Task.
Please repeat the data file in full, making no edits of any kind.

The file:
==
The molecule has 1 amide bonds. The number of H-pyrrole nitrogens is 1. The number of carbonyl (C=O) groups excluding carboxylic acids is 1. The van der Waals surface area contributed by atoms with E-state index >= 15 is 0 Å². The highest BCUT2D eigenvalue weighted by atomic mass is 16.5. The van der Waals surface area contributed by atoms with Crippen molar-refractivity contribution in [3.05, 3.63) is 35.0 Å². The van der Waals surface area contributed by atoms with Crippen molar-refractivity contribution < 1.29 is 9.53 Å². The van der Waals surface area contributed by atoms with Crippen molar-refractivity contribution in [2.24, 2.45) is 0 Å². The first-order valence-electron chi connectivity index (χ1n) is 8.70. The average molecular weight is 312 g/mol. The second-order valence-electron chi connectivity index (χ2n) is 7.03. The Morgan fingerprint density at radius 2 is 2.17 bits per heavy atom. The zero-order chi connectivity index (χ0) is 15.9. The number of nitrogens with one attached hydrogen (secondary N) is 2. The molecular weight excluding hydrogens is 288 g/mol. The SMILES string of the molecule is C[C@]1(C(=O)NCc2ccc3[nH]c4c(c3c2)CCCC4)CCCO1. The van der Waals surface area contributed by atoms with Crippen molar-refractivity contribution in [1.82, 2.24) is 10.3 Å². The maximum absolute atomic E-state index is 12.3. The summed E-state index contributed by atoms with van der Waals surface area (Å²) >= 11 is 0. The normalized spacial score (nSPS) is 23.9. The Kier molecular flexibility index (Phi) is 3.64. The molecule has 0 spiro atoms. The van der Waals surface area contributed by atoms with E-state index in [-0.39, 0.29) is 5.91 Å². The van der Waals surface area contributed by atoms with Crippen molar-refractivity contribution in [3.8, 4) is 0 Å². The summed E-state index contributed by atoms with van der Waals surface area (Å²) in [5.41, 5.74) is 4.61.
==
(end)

The molecule has 1 amide bonds. The number of H-pyrrole nitrogens is 1. The number of carbonyl (C=O) groups excluding carboxylic acids is 1. The van der Waals surface area contributed by atoms with E-state index >= 15 is 0 Å². The highest BCUT2D eigenvalue weighted by atomic mass is 16.5. The van der Waals surface area contributed by atoms with Crippen molar-refractivity contribution in [3.05, 3.63) is 35.0 Å². The van der Waals surface area contributed by atoms with Crippen molar-refractivity contribution < 1.29 is 9.53 Å². The van der Waals surface area contributed by atoms with Crippen molar-refractivity contribution in [2.24, 2.45) is 0 Å². The first-order valence-electron chi connectivity index (χ1n) is 8.70. The average molecular weight is 312 g/mol. The second-order valence-electron chi connectivity index (χ2n) is 7.03. The Morgan fingerprint density at radius 2 is 2.17 bits per heavy atom. The zero-order chi connectivity index (χ0) is 15.9. The number of nitrogens with one attached hydrogen (secondary N) is 2. The molecular weight excluding hydrogens is 288 g/mol. The SMILES string of the molecule is C[C@]1(C(=O)NCc2ccc3[nH]c4c(c3c2)CCCC4)CCCO1. The van der Waals surface area contributed by atoms with Crippen molar-refractivity contribution in [1.82, 2.24) is 10.3 Å². The maximum absolute atomic E-state index is 12.3. The summed E-state index contributed by atoms with van der Waals surface area (Å²) >= 11 is 0. The normalized spacial score (nSPS) is 23.9. The Kier molecular flexibility index (Phi) is 3.64. The molecule has 0 spiro atoms. The van der Waals surface area contributed by atoms with E-state index in [-0.39, 0.29) is 5.91 Å². The van der Waals surface area contributed by atoms with Crippen molar-refractivity contribution in [3.8, 4) is 0 Å². The summed E-state index contributed by atoms with van der Waals surface area (Å²) in [5.41, 5.74) is 4.61.